August 30, 2020
Storm players and coaches speak out
Several Storm players spoke out about what life has been like since their boycott after their game on Saturday.
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Sue Bird #10 of the Seattle Storm gets introduced prior to a game against the Atlanta Dream on August 12, 2020, at FeldEntertainment Center in Palmetto, Florida. (Photo by Stephen Gosling/NBAEvia Getty Images)
When the Seattle Storm took the court on Saturday, it was the first time they had done so in four days. Far from some gift from the schedule makers, the Storm had joined many other professional sports teams who boycotted their games late last week to return focus to social justice issues after the police shooting of Jacob Blake and a white supremacist murdering two protestors in Kenosha, Wisconsin, last weekend.
This past Thursday, the day of their scheduled game versus the Aces, the Storm released a statement saying:
The Seatttle Storm and our players stand together in the fight for justice and will not play tonight.
We cannot, and will not sit idly by.
We will continue demanding accountability. We will continue working toward an equitable and safe community for all.
We will continue using our platform to power a Force for Change.
The team’s statement is in line with what has been a primary focus all season long. Their social media platforms consistently show players wearing shirts saying Black Lives Matter, Arrest the Cops Who Killed Breonna Taylor, and the like. Even players like Breanna Stewart are among the most vocal in their support for Black Lives Matter and equality.
Yet, we hadn’t heard much from individual coaches or players since the boycott. Saturday provided ample opportunity for this. What had the last few days been like for the team?
“A lot of organizing. A lot of figuring out what we wanted to do, figuring out the messaging we wanted to have,” said Stewart. “The thing with us as a league is we came here for a reason. We came here for more than basketball. We came here for our season to be dedicated to Say Her Name and Black Lives Matter. So I think that the message that we want to portray to everyone is that we’re still here and we’re still in this together.”
“We needed a second, we needed those two days to mentally reset. It’s been an emotional time and also kind of being isolated in this bubble is not an easy thing. I was really proud of what we’ve done as a league. The fact that we were able to get together Wednesday and Thursday and really show everyone in the world that we’re standing strong together and our strength in numbers and just realizing that our platforms and voice are biggest when we are together.”
Playing in the Wubble has provided a way for players to do their jobs without threat to their physical safety, but it seems last week was a reminder of what was happening on the outside.
“It’s definitely been emotional. It’s been emotional before we even got to the bubble or being in the bubble. Knowing that the black community is still suffering daily. Yesterday and the day before was just a day of reflection, how we handle ourselves here. Having a moment of silence and having a moment to talk with our team that’s something we all needed,” said Jewell Loyd. “As an athlete, you’re always on the go and you don’t really get the chance to sit and be in your feelings. A lot of times being in your feelings is a bad thing, cause what happens is supposed to be tough. But we needed to let our emotions be felt by all of us and we needed each other.”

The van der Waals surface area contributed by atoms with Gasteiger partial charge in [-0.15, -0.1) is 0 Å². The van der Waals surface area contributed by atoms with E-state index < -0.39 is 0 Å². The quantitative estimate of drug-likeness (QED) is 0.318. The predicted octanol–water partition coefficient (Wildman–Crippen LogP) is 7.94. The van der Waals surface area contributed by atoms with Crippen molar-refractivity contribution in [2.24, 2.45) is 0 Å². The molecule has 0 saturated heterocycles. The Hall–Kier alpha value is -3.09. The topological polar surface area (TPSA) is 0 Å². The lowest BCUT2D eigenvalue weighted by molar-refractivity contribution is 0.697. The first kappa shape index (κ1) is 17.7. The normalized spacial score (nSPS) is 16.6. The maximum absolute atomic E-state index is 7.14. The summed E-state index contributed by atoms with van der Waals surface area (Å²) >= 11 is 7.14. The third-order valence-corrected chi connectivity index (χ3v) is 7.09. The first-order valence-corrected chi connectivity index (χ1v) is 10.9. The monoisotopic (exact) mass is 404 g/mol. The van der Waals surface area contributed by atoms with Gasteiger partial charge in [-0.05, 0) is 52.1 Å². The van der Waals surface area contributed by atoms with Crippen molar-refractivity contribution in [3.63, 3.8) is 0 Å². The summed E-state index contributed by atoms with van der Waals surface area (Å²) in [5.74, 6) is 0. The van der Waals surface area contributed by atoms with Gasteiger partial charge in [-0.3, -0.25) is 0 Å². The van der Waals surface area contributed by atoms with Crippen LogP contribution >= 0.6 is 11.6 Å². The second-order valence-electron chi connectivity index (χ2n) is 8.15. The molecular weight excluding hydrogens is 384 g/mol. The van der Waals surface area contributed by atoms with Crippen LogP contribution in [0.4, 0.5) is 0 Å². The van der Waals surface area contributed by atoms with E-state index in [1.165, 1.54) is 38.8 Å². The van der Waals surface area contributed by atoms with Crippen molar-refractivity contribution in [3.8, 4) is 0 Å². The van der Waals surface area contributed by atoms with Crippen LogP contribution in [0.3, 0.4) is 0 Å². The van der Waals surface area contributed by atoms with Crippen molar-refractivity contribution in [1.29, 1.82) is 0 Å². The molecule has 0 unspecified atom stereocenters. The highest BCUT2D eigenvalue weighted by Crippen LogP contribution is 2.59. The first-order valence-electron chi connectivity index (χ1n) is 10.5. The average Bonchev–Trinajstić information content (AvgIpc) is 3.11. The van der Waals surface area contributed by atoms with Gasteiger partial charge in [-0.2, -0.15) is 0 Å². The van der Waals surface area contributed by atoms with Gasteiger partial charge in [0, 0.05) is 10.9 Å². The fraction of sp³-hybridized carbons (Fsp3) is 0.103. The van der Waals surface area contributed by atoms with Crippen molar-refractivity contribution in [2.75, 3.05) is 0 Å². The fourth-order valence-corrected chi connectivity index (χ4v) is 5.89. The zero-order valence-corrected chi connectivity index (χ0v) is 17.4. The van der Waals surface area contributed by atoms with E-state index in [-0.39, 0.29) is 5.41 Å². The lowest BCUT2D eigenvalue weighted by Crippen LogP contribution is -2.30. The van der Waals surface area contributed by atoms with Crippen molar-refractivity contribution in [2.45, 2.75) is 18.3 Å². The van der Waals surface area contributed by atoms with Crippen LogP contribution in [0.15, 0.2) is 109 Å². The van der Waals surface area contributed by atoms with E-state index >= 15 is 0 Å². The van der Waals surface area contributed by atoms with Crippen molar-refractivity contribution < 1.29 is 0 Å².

“For us, we needed a day to be with each other, try to find things to laugh about, and be a joy to each other’s lives but also understand that it’s real outside this bubble. Anything that we can do to help and get better, that’s what we’re going to do.”
The boycott served as a good reminder of the power these players have. No, not playing on Thursday didn’t bring immediate social change but it recentered everyone on the conversation. It reminded those with the most power that having messages on jerseys and Black Lives Matter on the court was merely a starting point. These players have the power to influence that extends beyond the hardwood.
“It’s amazing what we do for other players, other colleges, other organizations, and this platform that we have to speak out and let other people hear what we have to say,” said Natasha Howard. “Not just what we have going on in our country. It’s a beautiful thing that other players can actually speak up as well and use their platform too.”
“First I have a lot of pride in our team and what they’ve stood up for in the last day. Not only our team, but our league. I just want to mention, everyone in our league down here to the coaching staffs and operations staff are in solidarity with our players and the message we’re trying to get out there in this modern day,” said Gary Kloppenburg. “I couldn’t be happier. Obviously very happy with the win, but more so with just the character and the strength of our team and our league.”
It’s become increasingly more difficult for anyone to separate their support for the WNBA and social justice. As league compromised of predominately Black women, these are issues that affect them every day, and observers cannot pick and choose the aspects they support. The message was clear: we won’t just entertain you if you won’t listen to us.
This is a league that has been among the most vocal about racial issues and police brutality and LGBTQ issues even before Colin Kapernick first took a knee. There’s no sign of these players slowing down either.
This week was a reminder that WNBA players won’t be appeased by empty gestures. Teams like the Storm are going to continue advocating for real change for as long as it takes.